GEORGETOWN, Malaysia, 22 August 2019: International Living, an online resource for retirees worldwide, names Penang high up its list of warm-weather retirement destinations.
Slanting its report to US retirees looking for something more affordable than moving home to Florida, International Living identified seven destinations; five in the Americas, Penang in Asia and Portugal the single choice in Europe.
Malaysia was in the news earlier this month as reports surfaced that more Hong Kong seniors are considering a move in the face of violent protests.
Reuters reported Tuesday that the Malaysian retirement programme Malaysia My Second Home (MM2H) received 251 applications from Hong Kong residents this year compared with 193 last year.
Property consultants told Reuters that interest in Malaysia’s retirement programme spiked among Hong Kong residents rattled by anti-Beijing protests that are now entering their 12th week.
Real estate agents said they thought Malaysia and Thailand would benefit the most, although many retirees in Thailand are also having second thoughts on Thailand their second home.
Their concerns focus on the Immigration Bureau’s strict interpretation of a reporting rule that demands foreigners report after every trip of more than 24 hours to the provinces or overseas. It means some foreigners visit the Immigration Bureau every week to report they are back home.
“The push factor from Hong Kong will definitely make Malaysia one of the best alternatives for a new location to reside,” Sharifah Ikhlas Aljaffree, the director of the programme run by Malaysia’s tourism ministry told Reuters.
“Our strength lies not only in our nation’s friendliness, affordable cost of living and high quality of life (healthcare included) but also the stability of our economy and politics plus our developed infrastructure,” she said.
Retirees who are 50 years or older who meet the MM2H conditions are given 10-year multiple visas without any need to report or apply for re-entry permits.
They can also buy a property and a duty-free vehicle. Unlike Thailand, there is no 90-day reporting or the more recent hassle of reporting when returning from a trip to the provinces or overseas that exceeded 24 hours.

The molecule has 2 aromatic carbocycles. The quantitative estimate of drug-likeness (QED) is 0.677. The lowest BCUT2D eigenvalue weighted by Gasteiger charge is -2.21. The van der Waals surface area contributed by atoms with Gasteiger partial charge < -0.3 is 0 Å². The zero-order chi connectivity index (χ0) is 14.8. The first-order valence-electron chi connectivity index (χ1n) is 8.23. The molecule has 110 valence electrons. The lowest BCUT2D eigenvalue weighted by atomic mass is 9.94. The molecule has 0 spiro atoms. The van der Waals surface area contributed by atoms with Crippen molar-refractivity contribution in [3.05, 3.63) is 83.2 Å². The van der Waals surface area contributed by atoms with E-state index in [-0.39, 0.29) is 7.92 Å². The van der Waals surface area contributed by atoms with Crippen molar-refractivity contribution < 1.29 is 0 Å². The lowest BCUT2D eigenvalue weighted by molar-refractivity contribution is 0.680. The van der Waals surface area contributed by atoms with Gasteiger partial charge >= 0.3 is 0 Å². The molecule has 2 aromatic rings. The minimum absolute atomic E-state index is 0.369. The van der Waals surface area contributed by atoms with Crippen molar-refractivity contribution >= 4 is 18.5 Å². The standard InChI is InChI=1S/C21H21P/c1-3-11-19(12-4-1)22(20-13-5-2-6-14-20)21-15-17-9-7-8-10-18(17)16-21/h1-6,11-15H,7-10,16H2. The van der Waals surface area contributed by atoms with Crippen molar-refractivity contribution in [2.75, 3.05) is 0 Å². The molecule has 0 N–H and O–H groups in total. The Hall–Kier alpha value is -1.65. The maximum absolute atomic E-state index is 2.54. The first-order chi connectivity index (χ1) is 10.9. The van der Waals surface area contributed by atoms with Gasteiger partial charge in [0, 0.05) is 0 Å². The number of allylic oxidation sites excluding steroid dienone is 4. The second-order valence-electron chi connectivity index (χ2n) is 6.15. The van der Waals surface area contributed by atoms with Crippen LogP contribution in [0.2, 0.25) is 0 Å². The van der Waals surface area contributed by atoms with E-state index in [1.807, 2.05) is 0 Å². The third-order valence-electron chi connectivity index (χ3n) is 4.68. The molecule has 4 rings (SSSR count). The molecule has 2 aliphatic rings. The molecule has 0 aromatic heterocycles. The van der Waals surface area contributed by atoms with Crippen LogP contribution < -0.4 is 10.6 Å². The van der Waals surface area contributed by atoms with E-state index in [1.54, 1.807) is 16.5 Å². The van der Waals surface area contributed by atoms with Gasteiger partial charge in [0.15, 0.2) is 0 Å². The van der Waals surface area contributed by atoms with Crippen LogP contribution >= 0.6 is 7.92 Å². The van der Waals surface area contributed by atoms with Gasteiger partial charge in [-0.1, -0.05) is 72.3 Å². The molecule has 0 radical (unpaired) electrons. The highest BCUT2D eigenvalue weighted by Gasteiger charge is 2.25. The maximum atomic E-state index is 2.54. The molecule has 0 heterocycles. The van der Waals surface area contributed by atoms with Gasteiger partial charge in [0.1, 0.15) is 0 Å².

Of all the retiree spots in Asia, International Living recommends Penang saying English is widely spoken on the island that off the west coast of northern peninsular Malaysia.
Retirees in Penang are close enough to southern Thailand to visit its beach resorts and islands on a visa-free holiday while enjoying the user-friendly retirement rules for residency in Malaysia.
Penang is a multicultural island with about 60% of its inhabitants being Chinese, 32% Malays, and 7% Indian.
With a mix of these cultures, the food is touted to be the best in all of Southeast Asia. In 2014, Lonely Planet deemed Penang to be the top foodie destination to visit in the world. The most incredible food in Malaysia is not found in high-end restaurants, but at thousands of food stalls that serve one signature dish—often a family’s recipe passed down through generations.
Quoted by International Living expat Bob Jackson, who lives in Penang with his wife, agrees that Penang’s greatest strength is food.
He says, “It is everywhere. We have found street food stalls to be very good and inexpensive. Expect to pay no more than USD5 per person. Slightly more expensive than the stalls are the numerous local restaurants where a great meal will only set you back USD8 to USD10 per person. Even the nicest restaurants will only cost around USD25 per person.”
He estimated that a couple could live well in Penang on a monthly budget of USD1,620 including accommodation and all living expenses.(
(Source: International Living)